A native of Marianna, Arkansas, former Secretary Rodney Slater shares his personal story, from growing up in rural America to serving as our nation’s 13th Secretary of Transportation.
If you’ve followed DOT’s Fast Lane blog over the last few years, you know that the Obama Administration believes that airline passengers deserve to have access to clear and complete information about the airlines they choose to fly, and to expect fair and reasonable treatment when they fly.
That’s why today, I’m pleased to announce that DOT is taking a number of actions to enhance protections for air travelers and promote competition in the airline industry.
These actions are a result of the Department’s continued commitment to ensuring that passengers are treated fairly by the airline industry, as well as an executive order issued by President Obama directing federal agencies to identify specific actions to relieve undue burdens on competition and better inform consumers.
Recently, I participated in the 24th and final roundtable to talk about moving our Freight Economy Forward. Our last meeting took place in St. Louis, Missouri, a city strategically located for freight movement.
These community conversations have provided valuable feedback about our future freight infrastructure needs, helping to inform Secretary Foxx’s Beyond Traffic Framework, a look ahead at our transportation needs for the next 30 years.
Recently, the 70 women participating in the 2016 Leadership Program of WTS International, the association for the advancement of women in transportation, had the opportunity to hear from Deputy Secretary of Transportation Victor Mendez and a panel of five senior-level female executives at the U.S. Department of Transportation.
Deputy Secretary Mendez applauded the women in the room for making a difference in the transportation industry. He spoke about how women are under-represented in the in the transportation industry and more needs to be done to attract, retain, and advance women to be a part of it.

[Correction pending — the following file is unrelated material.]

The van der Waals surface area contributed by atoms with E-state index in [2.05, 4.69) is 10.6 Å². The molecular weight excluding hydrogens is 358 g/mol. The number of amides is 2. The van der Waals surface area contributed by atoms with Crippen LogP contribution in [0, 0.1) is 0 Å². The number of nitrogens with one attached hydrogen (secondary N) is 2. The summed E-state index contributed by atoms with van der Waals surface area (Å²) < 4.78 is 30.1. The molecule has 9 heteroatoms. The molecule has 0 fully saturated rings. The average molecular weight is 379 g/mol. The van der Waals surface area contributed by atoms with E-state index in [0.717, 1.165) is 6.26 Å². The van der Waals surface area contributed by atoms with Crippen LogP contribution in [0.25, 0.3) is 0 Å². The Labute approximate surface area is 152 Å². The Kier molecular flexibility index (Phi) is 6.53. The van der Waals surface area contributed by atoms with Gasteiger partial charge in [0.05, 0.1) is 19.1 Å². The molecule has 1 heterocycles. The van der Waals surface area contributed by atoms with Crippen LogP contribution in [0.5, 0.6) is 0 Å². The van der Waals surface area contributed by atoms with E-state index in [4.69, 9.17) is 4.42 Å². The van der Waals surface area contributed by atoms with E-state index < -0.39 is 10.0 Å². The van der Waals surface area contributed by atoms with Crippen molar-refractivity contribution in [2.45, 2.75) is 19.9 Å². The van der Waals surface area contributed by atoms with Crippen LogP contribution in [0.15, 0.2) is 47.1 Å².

Today, we celebrate the Department of Transportation's 50th birthday - take a look back at some moments in DOT's fifty year history.
Yesterday, I was pleased to join stakeholders from the disability and aviation communities to celebrate the 30th anniversary of the passage of the Air Carrier Access Act (ACAA).
The ACAA is one of America’s greatest civil rights achievements, and Secretary Foxx and I share a deep personal commitment to upholding the intent and spirit of this act to ensure that our air transportation system is accessible for people with disabilities.
The future of transportation can seem far off, but the truth is, in many ways, it’s already here.
Take Pittsburgh as an example: now as you drive down the street, it’s entirely possible you will see a self-driving car driving alongside you. A city once known for heavy industry and steel mills is at the forefront of a revolution in transportation technology.
Today, I’m proud to announce that Pittsburgh is one of over 15 communities nationwide that will receive nearly $65 million in USDOT grants to implement advanced transportation technologies.
With one of the nation’s busiest transit systems and extensive walkable neighborhoods, San Francisco is a fitting place for a gathering of professionals who are dedicated to building livable, vibrant communities around public transit.
Today, I visited San Francisco to participate in the 2016 Rail~Volution Conference, where I was proud to announce the award of grants to 16 organizations across the country through the Transit-Oriented Development (TOD) Planning Pilot Program.
At the Federal Transit Administration (FTA), the safety of those who ride and work on our nation’s transit systems is our highest priority.
That’s why we recently announced a Notice of Funding Opportunity for a new Safety Research & Demonstration (SRD) program, which puts $7 million of competitive grant funding toward innovative public transportation safety projects nationwide.
The Interstate system ceremonially begins at Zero Milestone, a small and often overlooked obelisk next to the National Christmas Tree on the Ellipse south of the White House. It is the point from which a historic Army convoy led by Lt. Col. Dwight Eisenhower began in 1919, making clear our nation’s need for a system of highways and byways.
Now, we are at a new milestone. We are embarking on a similarly ambitious quest, and we need you to come with us. We call it the “Road To Zero.”